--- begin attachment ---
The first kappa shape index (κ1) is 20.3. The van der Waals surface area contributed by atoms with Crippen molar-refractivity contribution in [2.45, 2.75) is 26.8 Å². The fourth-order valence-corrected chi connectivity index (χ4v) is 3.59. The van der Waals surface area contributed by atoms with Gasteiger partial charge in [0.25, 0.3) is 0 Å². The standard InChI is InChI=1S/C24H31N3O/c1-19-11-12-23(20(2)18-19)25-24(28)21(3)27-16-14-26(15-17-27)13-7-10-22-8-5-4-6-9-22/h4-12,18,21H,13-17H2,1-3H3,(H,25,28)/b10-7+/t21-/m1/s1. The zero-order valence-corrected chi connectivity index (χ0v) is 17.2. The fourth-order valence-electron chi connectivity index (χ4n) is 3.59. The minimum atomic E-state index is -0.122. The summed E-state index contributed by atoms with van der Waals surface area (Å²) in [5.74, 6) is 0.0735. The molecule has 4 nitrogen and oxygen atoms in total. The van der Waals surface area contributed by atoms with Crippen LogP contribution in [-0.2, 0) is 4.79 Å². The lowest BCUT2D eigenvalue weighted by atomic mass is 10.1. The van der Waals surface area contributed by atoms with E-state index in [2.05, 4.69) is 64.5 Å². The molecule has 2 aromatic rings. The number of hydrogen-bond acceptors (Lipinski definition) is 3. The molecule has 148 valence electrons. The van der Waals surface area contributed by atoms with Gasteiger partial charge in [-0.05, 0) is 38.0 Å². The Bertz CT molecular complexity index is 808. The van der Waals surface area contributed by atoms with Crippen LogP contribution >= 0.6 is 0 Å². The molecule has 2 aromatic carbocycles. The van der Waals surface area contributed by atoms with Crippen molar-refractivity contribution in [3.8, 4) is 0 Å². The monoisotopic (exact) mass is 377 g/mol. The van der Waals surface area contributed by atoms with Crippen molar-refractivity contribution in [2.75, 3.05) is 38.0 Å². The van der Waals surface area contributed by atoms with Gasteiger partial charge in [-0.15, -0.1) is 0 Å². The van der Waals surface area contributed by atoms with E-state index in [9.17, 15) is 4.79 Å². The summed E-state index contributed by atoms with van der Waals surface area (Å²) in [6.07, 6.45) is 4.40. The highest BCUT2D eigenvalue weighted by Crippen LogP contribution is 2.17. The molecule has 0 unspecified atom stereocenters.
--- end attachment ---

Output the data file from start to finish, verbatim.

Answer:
The first kappa shape index (κ1) is 20.3. The van der Waals surface area contributed by atoms with Crippen molar-refractivity contribution in [2.45, 2.75) is 26.8 Å². The fourth-order valence-corrected chi connectivity index (χ4v) is 3.59. The van der Waals surface area contributed by atoms with Gasteiger partial charge in [0.25, 0.3) is 0 Å². The standard InChI is InChI=1S/C24H31N3O/c1-19-11-12-23(20(2)18-19)25-24(28)21(3)27-16-14-26(15-17-27)13-7-10-22-8-5-4-6-9-22/h4-12,18,21H,13-17H2,1-3H3,(H,25,28)/b10-7+/t21-/m1/s1. The zero-order valence-corrected chi connectivity index (χ0v) is 17.2. The fourth-order valence-electron chi connectivity index (χ4n) is 3.59. The minimum atomic E-state index is -0.122. The summed E-state index contributed by atoms with van der Waals surface area (Å²) in [5.74, 6) is 0.0735. The molecule has 4 nitrogen and oxygen atoms in total. The van der Waals surface area contributed by atoms with Crippen LogP contribution in [-0.2, 0) is 4.79 Å². The lowest BCUT2D eigenvalue weighted by atomic mass is 10.1. The van der Waals surface area contributed by atoms with E-state index in [2.05, 4.69) is 64.5 Å². The molecule has 2 aromatic rings. The number of hydrogen-bond acceptors (Lipinski definition) is 3. The molecule has 148 valence electrons. The van der Waals surface area contributed by atoms with Gasteiger partial charge in [-0.05, 0) is 38.0 Å². The Bertz CT molecular complexity index is 808. The van der Waals surface area contributed by atoms with Crippen LogP contribution >= 0.6 is 0 Å². The molecule has 2 aromatic carbocycles. The van der Waals surface area contributed by atoms with Crippen molar-refractivity contribution in [3.8, 4) is 0 Å². The monoisotopic (exact) mass is 377 g/mol. The van der Waals surface area contributed by atoms with Crippen molar-refractivity contribution in [2.75, 3.05) is 38.0 Å². The van der Waals surface area contributed by atoms with Gasteiger partial charge in [-0.15, -0.1) is 0 Å². The van der Waals surface area contributed by atoms with E-state index in [9.17, 15) is 4.79 Å². The summed E-state index contributed by atoms with van der Waals surface area (Å²) in [6.07, 6.45) is 4.40. The highest BCUT2D eigenvalue weighted by Crippen LogP contribution is 2.17. The molecule has 0 unspecified atom stereocenters.